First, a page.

Rare tapeworm behind four-year headache

The tapeworm can be seen in brain MRI scans over the period of four years with the shifting white arrow. Photo / AFP / Genome Biology

The tapeworm can be seen in brain MRI scans over the period of four years with the shifting white arrow. Photo / AFP / Genome Biology

A parasitic tapeworm 10cm long lived in the brain of a British man for four years before doctors discovered it.

The 50-year-old first visited doctors in 2008 suffering from headaches, seizures, memory loss and a changed sense of smell.

An MRI scan showed a cluster of what appeared to be lesions, but specialists were baffled. They were more surprised when brain scans over four years showed the anomaly had travelled 5cm through tissue.

Doctors at St Thomas’ Hospital in London took biopsies and tested the man for diseases including HIV, lyme disease and syphilis. However in 2012 they were amazed to find that amid his brain tissue was a “10cm ribbon-shaped larval worm”. Once diagnosed, the man was treated easily with drugs and has recovered.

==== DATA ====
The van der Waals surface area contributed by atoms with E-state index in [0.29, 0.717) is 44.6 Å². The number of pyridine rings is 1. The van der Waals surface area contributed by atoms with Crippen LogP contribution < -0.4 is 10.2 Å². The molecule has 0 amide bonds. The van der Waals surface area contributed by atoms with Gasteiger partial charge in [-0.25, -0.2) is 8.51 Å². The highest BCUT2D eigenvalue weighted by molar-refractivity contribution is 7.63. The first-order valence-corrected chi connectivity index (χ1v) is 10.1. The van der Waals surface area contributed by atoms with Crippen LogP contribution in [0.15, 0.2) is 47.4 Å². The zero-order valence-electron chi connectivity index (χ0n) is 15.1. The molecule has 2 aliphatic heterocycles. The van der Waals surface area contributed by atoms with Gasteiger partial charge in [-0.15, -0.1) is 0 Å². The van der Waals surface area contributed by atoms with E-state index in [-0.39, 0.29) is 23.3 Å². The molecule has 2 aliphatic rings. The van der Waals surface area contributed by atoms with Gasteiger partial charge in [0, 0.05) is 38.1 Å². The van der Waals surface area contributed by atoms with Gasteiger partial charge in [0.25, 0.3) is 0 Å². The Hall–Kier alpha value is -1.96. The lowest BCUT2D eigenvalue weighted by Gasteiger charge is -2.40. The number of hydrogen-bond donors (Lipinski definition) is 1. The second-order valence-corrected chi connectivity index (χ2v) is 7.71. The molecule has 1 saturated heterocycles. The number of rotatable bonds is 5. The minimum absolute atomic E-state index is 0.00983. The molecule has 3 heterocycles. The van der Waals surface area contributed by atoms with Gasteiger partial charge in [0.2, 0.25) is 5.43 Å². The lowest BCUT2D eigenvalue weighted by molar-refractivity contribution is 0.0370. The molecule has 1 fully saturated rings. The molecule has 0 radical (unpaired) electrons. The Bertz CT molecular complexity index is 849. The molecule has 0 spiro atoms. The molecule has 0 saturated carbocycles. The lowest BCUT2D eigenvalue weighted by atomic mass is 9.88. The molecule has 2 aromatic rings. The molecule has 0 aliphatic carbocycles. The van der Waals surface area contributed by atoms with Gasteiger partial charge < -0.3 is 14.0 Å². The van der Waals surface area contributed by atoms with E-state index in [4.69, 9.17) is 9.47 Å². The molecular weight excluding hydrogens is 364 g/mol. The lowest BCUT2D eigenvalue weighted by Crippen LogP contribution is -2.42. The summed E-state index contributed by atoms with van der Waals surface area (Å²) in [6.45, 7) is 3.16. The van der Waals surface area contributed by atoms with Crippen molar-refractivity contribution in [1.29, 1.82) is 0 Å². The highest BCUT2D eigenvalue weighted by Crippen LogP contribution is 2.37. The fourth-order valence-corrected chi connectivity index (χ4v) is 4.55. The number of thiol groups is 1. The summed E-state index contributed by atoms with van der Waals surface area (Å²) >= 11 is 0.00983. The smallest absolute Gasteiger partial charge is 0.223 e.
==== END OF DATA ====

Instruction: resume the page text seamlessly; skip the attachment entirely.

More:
The tapeworm Spirometra erinaceieuropaei has been reported only 300 times worldwide since 1953 and has never been seen before in Britain.

The worm causes sparganosis – inflammation of body tissues which can cause seizures, memory loss and headaches. The worm’s rarity means that little is known about its lifecycle and biology.

It is thought that people may be infected by consuming tiny infected crustaceans from lakes, eating raw reptile and amphibian meat, or by using a raw frog poultice – a Chinese remedy to calm sore eyes.

It is unclear how the patient picked it up, but he is of Chinese origin and frequently returned to his home country.

Now scientists have sequenced the genome of the worm. Dr Effrossyni Gkrania-Klotsas, study author at the Department of Infectious Diseases, Addenbrooke’s NHS Trust, said: “With only tiny amounts of DNA from clinical samples, we can find out all we need to identify and characterise the parasite.”

Dr Matt Berriman, senior author and member of the Sanger Institute, said: “For this uncharted group of tapeworms, this is the first genome to be sequenced and has allowed us to make some predictions about the likely activity of known drugs”.

The case was presented in the journal Genome Biology.

Daily Telegraph UK